Shelby was appointed poet laureate in the wake of controversy. In July 2014, Governor Pat McCrory broke tradition and appointed Valerie Macon, a self-published poet, to the state’s most honored literary post without consulting the Department of Cultural Resources and NC Arts Council. The outcry to her appointment — focused on her relative inexperience and disconnection from the state’s literary community — was swift and, within days, Valerie resigned. The Department of Cultural Resources and a literary panel stepped in to lead a traditional search process, and months later the the Governor reached out to Shelby, whose appointment was met with great support.
Former laureate Kathryn Stripling Byer told the News and Observer that, “His poetic voice just flows like a spring. He’s a natural and we really need a voice like his right now with all the divisions we have in this state.”
With a dozen books of poetry to his name, a place in the North Carolina Literary Hall of Fame, and a full career as a college educator and editor, Shelby, a recipient of the state’s highest civilian honor, the North Carolina Award in Literature, has made something of his voice.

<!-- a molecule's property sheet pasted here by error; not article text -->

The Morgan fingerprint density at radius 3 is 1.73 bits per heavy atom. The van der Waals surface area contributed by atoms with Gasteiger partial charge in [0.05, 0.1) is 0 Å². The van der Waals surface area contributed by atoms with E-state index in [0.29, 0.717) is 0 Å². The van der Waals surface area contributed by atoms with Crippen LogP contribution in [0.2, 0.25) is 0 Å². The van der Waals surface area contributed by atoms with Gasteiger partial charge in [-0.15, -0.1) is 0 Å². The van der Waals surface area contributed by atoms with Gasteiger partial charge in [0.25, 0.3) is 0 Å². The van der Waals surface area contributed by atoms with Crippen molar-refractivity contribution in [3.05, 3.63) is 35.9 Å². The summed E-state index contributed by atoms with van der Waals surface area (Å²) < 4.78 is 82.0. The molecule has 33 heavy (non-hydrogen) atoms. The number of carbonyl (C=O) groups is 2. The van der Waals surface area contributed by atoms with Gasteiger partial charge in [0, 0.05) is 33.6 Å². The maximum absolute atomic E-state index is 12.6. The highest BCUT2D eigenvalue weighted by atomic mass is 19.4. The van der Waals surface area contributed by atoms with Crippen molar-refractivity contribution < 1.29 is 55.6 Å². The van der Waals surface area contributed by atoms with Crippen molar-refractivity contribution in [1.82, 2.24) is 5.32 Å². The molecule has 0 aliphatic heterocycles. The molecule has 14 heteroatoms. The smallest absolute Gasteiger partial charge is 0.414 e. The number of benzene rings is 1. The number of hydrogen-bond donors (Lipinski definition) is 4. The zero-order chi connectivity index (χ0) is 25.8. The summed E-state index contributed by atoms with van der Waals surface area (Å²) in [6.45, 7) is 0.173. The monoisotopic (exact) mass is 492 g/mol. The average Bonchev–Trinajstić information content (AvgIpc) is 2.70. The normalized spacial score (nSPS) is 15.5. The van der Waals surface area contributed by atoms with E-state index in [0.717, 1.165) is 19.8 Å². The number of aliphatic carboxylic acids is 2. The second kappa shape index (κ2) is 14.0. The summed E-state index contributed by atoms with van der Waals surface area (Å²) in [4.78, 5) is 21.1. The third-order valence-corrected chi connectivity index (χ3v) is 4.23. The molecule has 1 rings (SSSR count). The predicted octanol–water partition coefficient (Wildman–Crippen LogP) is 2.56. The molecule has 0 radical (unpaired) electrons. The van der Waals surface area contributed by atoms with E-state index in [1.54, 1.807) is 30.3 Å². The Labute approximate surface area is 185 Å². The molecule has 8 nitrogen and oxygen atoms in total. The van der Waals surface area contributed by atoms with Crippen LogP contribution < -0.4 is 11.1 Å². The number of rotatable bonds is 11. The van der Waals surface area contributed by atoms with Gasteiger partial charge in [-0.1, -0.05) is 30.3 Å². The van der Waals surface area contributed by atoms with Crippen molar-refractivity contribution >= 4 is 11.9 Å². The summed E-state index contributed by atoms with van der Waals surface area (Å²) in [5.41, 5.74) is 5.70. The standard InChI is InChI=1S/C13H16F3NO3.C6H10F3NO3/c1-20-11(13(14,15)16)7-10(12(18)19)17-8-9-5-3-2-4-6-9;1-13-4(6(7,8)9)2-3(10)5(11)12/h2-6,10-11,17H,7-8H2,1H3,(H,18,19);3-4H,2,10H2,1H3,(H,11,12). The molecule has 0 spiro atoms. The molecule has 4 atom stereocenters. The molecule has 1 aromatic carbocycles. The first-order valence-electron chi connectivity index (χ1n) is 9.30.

The ruckus that preceded his appointment hasn’t fazed him. Shelby and Valerie Macon recently did a reading together, and Shelby says, “I wrote a comment for her beautiful book.”
Shelby lives this kind of gentleness.
Shelby grew up on a small farm in Johnston County that’s been in his family since colonial times. He lives there today. Raised in a primitive baptist church, he spent much of his childhood working tobacco, playing in creeks behind his house and soaking up his father’s stories.
“He was a wonderful storyteller. My father would say, ‘Boy I wish you had known Slobbermouth.’ One of his fox dogs. ‘He could outrun the word of God with a Bible tied to his tail,” says Shelby laughing. “You know how people talk. You listen. I don’t like the word vernacular, but [there are] wonderful, wonderful things that people say. If you write, you can’t be above or below any of this stuff.”
Family, farm life and local dialect permeate Shelby’s work, as does race.
The past is never far from the present in the South, and Shelby understands this. He explores slavery, racism and inequality in much of his work, perhaps because he’s haunted by it. Born in 1938, Shelby grew up working alongside black tenant farmers. He vividly remembers when the black children he worked with had to bus 20 miles to school versus his four.
Shelby says, “I knew every time I got on the bus that there was something wrong about doing this in the name of doing things right...this ‘separate but equal’ stuff.”